By the end of day one my brand new Australian bird list (courtesy of the wonderful Birdlasser app) stood at a modest 13 species, but 11 of those were “lifers” so a very pleasing start
I was not expecting to do much birding during our short tour of two weeks in Eastern Europe but, as always, I was constantly on the lookout for bird life and was rewarded with five new birds (“lifers”) during our tour, which consisted of four days in Prague, an eight-day cruise of the Danube with stops in four countries, and a short stay in Passau, Germany.
The best birding was while relaxing in our cabin, sliding door open to the fresh air and binos and camera at the ready as the boat cruised at a steady pace along the Danube. The only problem with this was the limited field of vision and the speed of the boat, which meant I had a very short time to react if I saw anything and I mostly had to rely on photographs for an ID of the bird species. The Danube at times widens out into a lake-size body of water, so any birds along the banks tended to be quite far away and it proved difficult to get a decent photo.
The photos showcased here represent the best shots I could get under the circumstances.
The best way of seeing a new city is to walk the streets and parks, which we did during our stay in this handsome city. European cities are not known for their variety of birds and Prague was no exception, with Jackdaws, Magpies and Blackbirds being the most common birds.
One city park had a Eurasian Jay which was a new species for me
One fine day we took the funicular to the top of the hill which overlooks the city and walked through the extensive parkland and forests of Petrin Park. Here we came across a Common Chiffchaff and on the walk down saw Wood Pigeons. A Eurasian Green Woodpecker drew our attention with its call but did not hang around long enough for a photo.
We took a day trip to this historic town a couple of hours bus ride from Prague. With time to spare after the walking tour of the town, we found a pleasant riverside café for coffee which also turned out to be a good spot for viewing some birds as they came to the river. Apart from the ubiquitous Blackbirds, we found Grey and Pied Wagtails on the banks of the strongly flowing Elbe River (both eluded my camera) and a few Black Redstarts, one of which looked remarkably similar to the Familiar Chat we know from SA.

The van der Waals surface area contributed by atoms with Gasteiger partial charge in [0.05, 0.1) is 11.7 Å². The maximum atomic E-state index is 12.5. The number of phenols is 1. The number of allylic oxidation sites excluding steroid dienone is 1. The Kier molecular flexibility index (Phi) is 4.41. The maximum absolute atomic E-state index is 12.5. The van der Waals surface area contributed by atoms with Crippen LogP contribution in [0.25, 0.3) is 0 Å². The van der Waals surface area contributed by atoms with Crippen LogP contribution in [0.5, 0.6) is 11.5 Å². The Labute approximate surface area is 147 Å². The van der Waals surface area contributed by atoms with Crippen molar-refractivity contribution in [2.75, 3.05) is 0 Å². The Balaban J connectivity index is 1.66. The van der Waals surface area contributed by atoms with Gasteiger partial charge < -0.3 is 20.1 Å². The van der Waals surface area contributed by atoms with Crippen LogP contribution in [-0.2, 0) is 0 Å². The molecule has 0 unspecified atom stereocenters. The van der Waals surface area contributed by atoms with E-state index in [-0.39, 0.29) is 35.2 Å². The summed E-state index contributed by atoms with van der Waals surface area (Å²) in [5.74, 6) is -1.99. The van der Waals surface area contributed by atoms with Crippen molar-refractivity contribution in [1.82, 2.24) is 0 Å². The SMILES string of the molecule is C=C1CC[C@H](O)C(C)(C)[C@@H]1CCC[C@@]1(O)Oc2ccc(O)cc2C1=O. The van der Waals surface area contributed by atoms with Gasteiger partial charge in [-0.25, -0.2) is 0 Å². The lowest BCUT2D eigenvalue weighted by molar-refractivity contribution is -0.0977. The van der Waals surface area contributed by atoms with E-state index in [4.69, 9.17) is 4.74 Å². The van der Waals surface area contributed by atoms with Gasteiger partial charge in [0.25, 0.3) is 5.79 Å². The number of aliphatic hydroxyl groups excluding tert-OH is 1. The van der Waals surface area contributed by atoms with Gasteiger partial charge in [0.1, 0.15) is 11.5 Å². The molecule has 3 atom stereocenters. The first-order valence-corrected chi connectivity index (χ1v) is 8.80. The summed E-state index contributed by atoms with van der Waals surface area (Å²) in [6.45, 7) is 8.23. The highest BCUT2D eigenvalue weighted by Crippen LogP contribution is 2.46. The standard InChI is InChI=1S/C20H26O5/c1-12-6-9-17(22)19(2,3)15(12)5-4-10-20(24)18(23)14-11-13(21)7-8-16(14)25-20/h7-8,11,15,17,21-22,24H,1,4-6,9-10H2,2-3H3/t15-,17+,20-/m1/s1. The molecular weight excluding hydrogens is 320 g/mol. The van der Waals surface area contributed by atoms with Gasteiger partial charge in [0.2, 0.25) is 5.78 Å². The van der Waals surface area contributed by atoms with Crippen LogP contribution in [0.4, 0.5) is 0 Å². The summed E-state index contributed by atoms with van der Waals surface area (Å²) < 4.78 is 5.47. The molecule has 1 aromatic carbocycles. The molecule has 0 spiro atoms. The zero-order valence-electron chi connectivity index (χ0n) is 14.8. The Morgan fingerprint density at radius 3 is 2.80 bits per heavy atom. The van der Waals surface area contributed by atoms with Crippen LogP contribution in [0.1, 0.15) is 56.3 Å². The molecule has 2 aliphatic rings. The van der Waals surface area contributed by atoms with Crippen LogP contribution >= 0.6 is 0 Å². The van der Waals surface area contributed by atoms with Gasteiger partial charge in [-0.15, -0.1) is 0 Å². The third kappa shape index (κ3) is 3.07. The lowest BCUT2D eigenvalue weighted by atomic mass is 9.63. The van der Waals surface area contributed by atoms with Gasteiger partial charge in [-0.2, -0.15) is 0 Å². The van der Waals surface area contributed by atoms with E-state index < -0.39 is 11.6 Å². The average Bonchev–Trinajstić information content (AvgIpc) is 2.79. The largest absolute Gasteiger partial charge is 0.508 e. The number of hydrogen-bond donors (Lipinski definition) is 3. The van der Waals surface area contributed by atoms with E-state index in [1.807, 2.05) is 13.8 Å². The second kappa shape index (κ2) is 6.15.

A selection of the birds we spotted while cruising :
Mute Swans were seen frequently
A single sighting of Mandarin Duck was a surprise and a new species for me
Grey Herons were seen regularly
Great Cormorants in the protected area
Goosanders were another regular sighting but always at a distance
Caspian Gull in the protected area
Our extended stop at Vienna allowed for a walk along the riverside, which was good for a few land-based species
While moored in Linz, Common Martins and Barn Swallows suddenly appeared in numbers over the river. I surmised that they had just returned from their annual African summer safari and were revelling in being back “home”, judging by the enthusiastic way they were swooping over the river, despite the bitterly cold weather
This delightful town was a highlight of our trip (more about it in a later post). The birding was limited but a Lesser Kestrel flying high above the Castle was an interesting sighting
Other than that the ubiquitous Mallard Duck was the only water bird of note
I had downloaded Collins Bird Guide for Europe prior to the trip – it has a useful bird listing function which I used to list the species we encountered. At the end of the two weeks I had a grand total of just 33 species – par for the course in Europe when the focus is not on birding.
I regularly see that many species in an hour, walking around our neighbourhood in SA – I’m just saying.
The last few posts have been about our trip in August and September 2014 to Canada and Alaska, covering just a few of the wonderful experiences that these two destinations have to offer. Now it’s time to get back to the main theme of my blog – birding – before getting to the next phase of our trip, namely the Eastern part of Canada.
Health Warning : Non-birders beware – this post contains information that you may find disturbing and slightly obsessive. Birders will (hopefully) find it of some interest.
Gulls and more Gulls
Even before our Alaska cruise got underway, it was clear that Gulls would be a main feature of the birding opportunities, as they wheeled in the air and flew close by the ship as it stood docked in Seattle. Once underway, I realised that identifying the Gulls and other seabirds would be a real challenge, as both the ship and the target birds were moving, often in different directions, making it very difficult to pick up any sort of detail with my binoculars.
Fortunately I had my camera with zoom lens at the ready and resorted to taking photos first and asking questions afterwards – such as “what the heck was that!” This turned out to be the right strategy as I was able to identify many of the seabirds that would have otherwise remained a mystery, by comparing my blown-up photos with the illustrations in Sibley Birds (which I downloaded onto my I-Phone and I-Pad before the trip)
In the end I was only able to sort all my photos (approaching 1000 of them) and finally ID them once I got back to SA and at the same time I developed a list of the main features to help with the ID, finding as I did that many of the gulls have only very subtle differences between them